The ‘street’ construct and mass-mediated identities in Nigerian hip hop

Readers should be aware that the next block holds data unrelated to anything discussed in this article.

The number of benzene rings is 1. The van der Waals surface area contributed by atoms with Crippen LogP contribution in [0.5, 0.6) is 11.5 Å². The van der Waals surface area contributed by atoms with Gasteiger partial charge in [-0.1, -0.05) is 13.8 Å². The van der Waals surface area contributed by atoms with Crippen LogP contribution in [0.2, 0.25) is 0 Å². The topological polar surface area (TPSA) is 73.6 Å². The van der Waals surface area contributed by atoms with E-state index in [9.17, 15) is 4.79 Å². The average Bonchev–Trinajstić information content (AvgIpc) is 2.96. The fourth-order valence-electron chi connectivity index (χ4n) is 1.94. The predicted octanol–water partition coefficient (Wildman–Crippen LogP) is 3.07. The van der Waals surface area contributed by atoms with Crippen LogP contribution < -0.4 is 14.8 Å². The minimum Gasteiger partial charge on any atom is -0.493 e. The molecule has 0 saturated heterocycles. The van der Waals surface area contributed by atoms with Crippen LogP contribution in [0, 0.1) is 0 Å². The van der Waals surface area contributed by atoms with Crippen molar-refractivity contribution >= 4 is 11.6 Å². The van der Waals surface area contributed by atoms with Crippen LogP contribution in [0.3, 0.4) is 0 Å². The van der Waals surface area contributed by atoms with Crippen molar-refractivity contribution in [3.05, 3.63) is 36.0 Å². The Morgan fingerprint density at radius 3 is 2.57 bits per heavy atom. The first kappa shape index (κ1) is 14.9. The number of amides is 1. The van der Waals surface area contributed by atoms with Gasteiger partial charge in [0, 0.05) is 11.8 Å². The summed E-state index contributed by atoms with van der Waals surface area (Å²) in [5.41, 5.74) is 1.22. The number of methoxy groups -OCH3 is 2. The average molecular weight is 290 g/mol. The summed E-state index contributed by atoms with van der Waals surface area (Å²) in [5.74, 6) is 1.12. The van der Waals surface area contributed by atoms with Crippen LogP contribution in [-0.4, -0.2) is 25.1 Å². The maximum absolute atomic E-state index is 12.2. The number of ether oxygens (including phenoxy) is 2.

The origins, influence and perspectivisation of American hip hop can be traced to African American locational references to the ‘hood’. The global diffusion of hip hop ensures that the ‘hood’ identity is continually localised and appropriated within emergent localities. Within Nigerian hip hop culture, the ‘street’ is a site for asserting identity, as well as for recurring locations, ideas and shared experiences of authentication and credibility. This article contextualises the street and its forms of enactment in selected Nigerian hip hop songs to help understand mass-mediated identities. Relying on a theoretical framework based on Bourdieu’s social theory of agency and Fairclough’s critical discourse analysis, the study concludes that the framing of the street is expressed through multiple modes, including linguistics (slang), locational references (places), the glorification of materialism, and the psychological fixation on attitudes (sex, drugs and alcohol), which together accentuate the exotic essence and flavour of street-conscious Nigerian music.